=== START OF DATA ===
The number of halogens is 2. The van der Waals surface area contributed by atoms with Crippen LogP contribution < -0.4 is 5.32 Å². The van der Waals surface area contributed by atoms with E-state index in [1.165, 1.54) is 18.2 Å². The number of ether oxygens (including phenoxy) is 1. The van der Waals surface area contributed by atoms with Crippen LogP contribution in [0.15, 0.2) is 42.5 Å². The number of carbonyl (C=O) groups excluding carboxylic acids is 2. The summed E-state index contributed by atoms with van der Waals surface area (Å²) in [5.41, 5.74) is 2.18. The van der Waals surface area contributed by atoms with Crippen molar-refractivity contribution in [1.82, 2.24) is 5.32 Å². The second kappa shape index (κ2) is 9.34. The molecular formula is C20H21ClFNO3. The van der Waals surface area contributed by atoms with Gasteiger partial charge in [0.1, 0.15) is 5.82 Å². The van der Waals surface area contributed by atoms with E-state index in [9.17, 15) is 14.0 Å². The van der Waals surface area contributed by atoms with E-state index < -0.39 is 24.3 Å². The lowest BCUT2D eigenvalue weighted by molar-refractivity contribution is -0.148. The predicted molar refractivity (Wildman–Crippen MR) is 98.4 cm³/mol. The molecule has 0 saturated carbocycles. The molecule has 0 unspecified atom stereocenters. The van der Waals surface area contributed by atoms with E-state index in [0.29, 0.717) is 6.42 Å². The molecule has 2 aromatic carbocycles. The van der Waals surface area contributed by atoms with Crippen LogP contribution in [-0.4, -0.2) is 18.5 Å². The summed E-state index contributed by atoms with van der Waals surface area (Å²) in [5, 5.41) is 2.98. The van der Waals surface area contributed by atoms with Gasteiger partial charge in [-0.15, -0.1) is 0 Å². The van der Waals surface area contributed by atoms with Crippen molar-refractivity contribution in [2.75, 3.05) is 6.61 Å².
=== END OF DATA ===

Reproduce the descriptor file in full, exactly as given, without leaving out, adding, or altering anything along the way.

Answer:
The number of halogens is 2. The van der Waals surface area contributed by atoms with Crippen LogP contribution < -0.4 is 5.32 Å². The van der Waals surface area contributed by atoms with E-state index in [1.165, 1.54) is 18.2 Å². The number of ether oxygens (including phenoxy) is 1. The van der Waals surface area contributed by atoms with Crippen LogP contribution in [0.15, 0.2) is 42.5 Å². The number of carbonyl (C=O) groups excluding carboxylic acids is 2. The summed E-state index contributed by atoms with van der Waals surface area (Å²) in [5.41, 5.74) is 2.18. The van der Waals surface area contributed by atoms with Crippen molar-refractivity contribution in [1.82, 2.24) is 5.32 Å². The second kappa shape index (κ2) is 9.34. The molecular formula is C20H21ClFNO3. The van der Waals surface area contributed by atoms with Gasteiger partial charge in [0.1, 0.15) is 5.82 Å². The van der Waals surface area contributed by atoms with E-state index in [9.17, 15) is 14.0 Å². The van der Waals surface area contributed by atoms with E-state index < -0.39 is 24.3 Å². The lowest BCUT2D eigenvalue weighted by molar-refractivity contribution is -0.148. The predicted molar refractivity (Wildman–Crippen MR) is 98.4 cm³/mol. The molecule has 0 saturated carbocycles. The molecule has 0 unspecified atom stereocenters. The van der Waals surface area contributed by atoms with E-state index in [0.29, 0.717) is 6.42 Å². The molecule has 2 aromatic carbocycles. The van der Waals surface area contributed by atoms with Crippen LogP contribution in [-0.4, -0.2) is 18.5 Å². The summed E-state index contributed by atoms with van der Waals surface area (Å²) in [5, 5.41) is 2.98. The van der Waals surface area contributed by atoms with Gasteiger partial charge in [-0.15, -0.1) is 0 Å². The van der Waals surface area contributed by atoms with Crippen molar-refractivity contribution in [2.75, 3.05) is 6.61 Å².